Scaling mountains, sailing cutters and swimming before sunrise aren’t usually part of a day on the farm.
But it’s exactly what Southland dairy farmer Victoria Rundle experienced when she went to Outward Bound recently with the help of Emma Blom, a Lincoln University agricultural student who raised money for a scholarship so someone else could have her “life-changing” experiences.
“I fundraised through a gumboot marathon to raise awareness of mental health issues in our rural communities. My goal was to enable another farmer to get to Outward Bound to build resilience while unlocking their potential. Victoria’s drive to grow and passion for the industry made her the perfect recipient,” Blom said.
Now working on Riversdale Dairies, in her former job Rundle farmed with Blom’s brother Nick and found out about the scholarship during a conversation when Blom came to the farm to help.
Rundle wasn’t confident she’d be successful but applied anyway. She knew nothing about Outward Bound, so it was an entirely new experience for the 30-year-old.
“I really enjoyed the course. You can try and prepare as much as you can, and you can either think you’re not ready or feel like you’re absolutely ready, and you’ll get there and be fully surprised of what you’re capable of. It’s something you don’t discover until you are there living it, doing it.”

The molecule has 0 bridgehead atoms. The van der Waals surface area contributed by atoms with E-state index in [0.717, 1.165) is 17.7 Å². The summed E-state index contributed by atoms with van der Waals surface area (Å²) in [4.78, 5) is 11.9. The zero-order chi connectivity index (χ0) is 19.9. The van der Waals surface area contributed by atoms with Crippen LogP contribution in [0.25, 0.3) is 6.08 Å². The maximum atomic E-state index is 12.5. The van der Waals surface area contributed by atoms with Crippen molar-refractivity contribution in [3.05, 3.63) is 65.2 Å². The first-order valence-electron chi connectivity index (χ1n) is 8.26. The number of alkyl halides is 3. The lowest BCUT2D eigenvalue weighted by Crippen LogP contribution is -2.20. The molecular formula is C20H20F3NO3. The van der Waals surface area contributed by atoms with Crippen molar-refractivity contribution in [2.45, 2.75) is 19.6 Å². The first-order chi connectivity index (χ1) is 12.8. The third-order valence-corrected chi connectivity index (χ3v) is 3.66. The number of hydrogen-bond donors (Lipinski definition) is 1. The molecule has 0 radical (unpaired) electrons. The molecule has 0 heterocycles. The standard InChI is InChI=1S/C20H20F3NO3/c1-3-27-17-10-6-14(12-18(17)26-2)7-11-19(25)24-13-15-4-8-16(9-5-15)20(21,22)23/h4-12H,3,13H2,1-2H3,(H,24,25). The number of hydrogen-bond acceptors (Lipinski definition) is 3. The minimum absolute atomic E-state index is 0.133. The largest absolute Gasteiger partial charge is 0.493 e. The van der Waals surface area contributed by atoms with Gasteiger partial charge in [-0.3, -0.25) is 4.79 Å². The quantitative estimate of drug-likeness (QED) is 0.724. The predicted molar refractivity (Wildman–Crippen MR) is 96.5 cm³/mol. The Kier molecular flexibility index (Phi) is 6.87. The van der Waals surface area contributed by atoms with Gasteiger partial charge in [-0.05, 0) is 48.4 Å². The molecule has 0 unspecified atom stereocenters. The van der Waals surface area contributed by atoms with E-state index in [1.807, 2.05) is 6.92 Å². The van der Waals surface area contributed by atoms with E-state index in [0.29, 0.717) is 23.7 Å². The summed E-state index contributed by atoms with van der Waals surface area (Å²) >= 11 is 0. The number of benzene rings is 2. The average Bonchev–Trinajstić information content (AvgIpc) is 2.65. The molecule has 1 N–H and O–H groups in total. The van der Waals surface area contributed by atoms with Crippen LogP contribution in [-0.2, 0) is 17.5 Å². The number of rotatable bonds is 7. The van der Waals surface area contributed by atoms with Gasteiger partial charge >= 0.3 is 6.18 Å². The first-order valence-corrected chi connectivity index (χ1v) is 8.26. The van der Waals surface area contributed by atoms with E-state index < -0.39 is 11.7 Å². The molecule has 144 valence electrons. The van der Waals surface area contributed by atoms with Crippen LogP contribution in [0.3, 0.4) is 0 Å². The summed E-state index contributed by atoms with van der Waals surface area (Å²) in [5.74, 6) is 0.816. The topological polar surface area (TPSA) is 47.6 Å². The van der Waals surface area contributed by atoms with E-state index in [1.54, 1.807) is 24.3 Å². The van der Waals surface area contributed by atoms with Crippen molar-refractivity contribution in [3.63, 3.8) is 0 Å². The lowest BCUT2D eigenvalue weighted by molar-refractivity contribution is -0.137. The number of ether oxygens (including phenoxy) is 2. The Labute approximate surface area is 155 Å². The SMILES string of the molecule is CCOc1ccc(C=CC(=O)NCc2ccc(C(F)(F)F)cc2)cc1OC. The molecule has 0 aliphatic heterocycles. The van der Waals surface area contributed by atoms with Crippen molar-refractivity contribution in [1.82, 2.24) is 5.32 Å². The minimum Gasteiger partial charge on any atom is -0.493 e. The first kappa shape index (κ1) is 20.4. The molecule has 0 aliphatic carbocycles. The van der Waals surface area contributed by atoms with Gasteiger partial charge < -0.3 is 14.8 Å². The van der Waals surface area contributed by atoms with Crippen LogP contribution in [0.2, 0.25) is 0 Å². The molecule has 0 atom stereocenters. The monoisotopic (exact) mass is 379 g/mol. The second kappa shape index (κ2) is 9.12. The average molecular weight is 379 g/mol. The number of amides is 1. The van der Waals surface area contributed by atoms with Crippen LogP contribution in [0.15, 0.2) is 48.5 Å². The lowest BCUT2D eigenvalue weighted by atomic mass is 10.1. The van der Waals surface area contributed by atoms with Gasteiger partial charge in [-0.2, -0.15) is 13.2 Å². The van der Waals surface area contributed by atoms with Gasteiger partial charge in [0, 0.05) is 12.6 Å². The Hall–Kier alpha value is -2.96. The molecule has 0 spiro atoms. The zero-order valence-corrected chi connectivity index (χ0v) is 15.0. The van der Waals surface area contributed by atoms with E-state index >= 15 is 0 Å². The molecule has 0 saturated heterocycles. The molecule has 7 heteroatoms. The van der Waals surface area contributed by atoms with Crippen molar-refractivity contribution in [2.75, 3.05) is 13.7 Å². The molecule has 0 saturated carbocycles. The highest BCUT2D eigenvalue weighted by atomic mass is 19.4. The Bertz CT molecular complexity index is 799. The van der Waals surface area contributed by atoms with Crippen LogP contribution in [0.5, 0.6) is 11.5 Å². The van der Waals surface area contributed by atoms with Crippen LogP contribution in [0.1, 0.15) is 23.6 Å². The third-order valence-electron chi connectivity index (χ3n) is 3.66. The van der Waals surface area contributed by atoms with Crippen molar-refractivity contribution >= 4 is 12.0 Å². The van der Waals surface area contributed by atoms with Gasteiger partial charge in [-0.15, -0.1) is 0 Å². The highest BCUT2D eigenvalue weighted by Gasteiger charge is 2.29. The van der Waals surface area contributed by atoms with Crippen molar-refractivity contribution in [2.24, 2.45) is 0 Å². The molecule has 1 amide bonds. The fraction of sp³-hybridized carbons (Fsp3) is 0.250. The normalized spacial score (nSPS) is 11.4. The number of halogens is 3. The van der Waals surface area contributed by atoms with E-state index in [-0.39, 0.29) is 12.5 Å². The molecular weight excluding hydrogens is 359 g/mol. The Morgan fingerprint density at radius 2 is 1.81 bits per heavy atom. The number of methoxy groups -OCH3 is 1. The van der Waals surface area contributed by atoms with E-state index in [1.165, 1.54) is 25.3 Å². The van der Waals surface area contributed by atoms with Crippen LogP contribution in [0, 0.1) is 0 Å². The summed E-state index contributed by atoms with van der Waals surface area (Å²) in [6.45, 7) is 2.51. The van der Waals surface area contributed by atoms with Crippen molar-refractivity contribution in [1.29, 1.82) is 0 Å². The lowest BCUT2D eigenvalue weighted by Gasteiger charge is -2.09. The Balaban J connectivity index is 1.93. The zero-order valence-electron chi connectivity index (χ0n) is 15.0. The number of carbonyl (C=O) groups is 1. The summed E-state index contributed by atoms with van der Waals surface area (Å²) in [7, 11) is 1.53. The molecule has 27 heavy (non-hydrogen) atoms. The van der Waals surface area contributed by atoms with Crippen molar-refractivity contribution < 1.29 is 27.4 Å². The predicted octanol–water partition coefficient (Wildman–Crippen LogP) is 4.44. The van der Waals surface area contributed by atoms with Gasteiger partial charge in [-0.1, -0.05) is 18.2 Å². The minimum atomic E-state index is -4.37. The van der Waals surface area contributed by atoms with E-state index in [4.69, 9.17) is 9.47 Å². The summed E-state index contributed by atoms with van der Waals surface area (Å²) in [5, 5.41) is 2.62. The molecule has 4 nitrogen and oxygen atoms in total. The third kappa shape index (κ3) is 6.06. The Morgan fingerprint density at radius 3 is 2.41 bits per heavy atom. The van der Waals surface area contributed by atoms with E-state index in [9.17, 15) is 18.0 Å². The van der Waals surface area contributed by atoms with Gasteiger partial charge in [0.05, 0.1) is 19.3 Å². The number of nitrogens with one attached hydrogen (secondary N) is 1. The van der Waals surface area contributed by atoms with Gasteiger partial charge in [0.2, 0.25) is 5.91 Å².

Rundle said dairy farming can be isolating at times, and learning to take a moment and reflect on your situation or state of mind and how you can improve it was tested at Outward Bound.
“No phones, no watch meant many times you only had yourself and your thoughts to keep you company. Checking in with yourself and how you’re going, what’s happening in your life, how you’re feeling and what you’re grateful for is a great skill we developed on the course. It really made you acknowledge what emotions and thoughts were running through your head, be aware of the people around you, and make sure they are happy too.
“Many of the skills we learned at OB can be applied to everyday life. Teamwork is an essential part of farming, working well together so we get tasks done. My watchmates on the course were a really diverse bunch, but I think that’s what made us bond so well together. We all had each other’s backs. We were in it together, and it was really affirming working together.”
Rundle is back on the farm and wants to pass the baton to another New Zealander to experience Outward Bound. Meanwhile, she shares tales of her adventure with as many of her workmates and dairy cows as possible.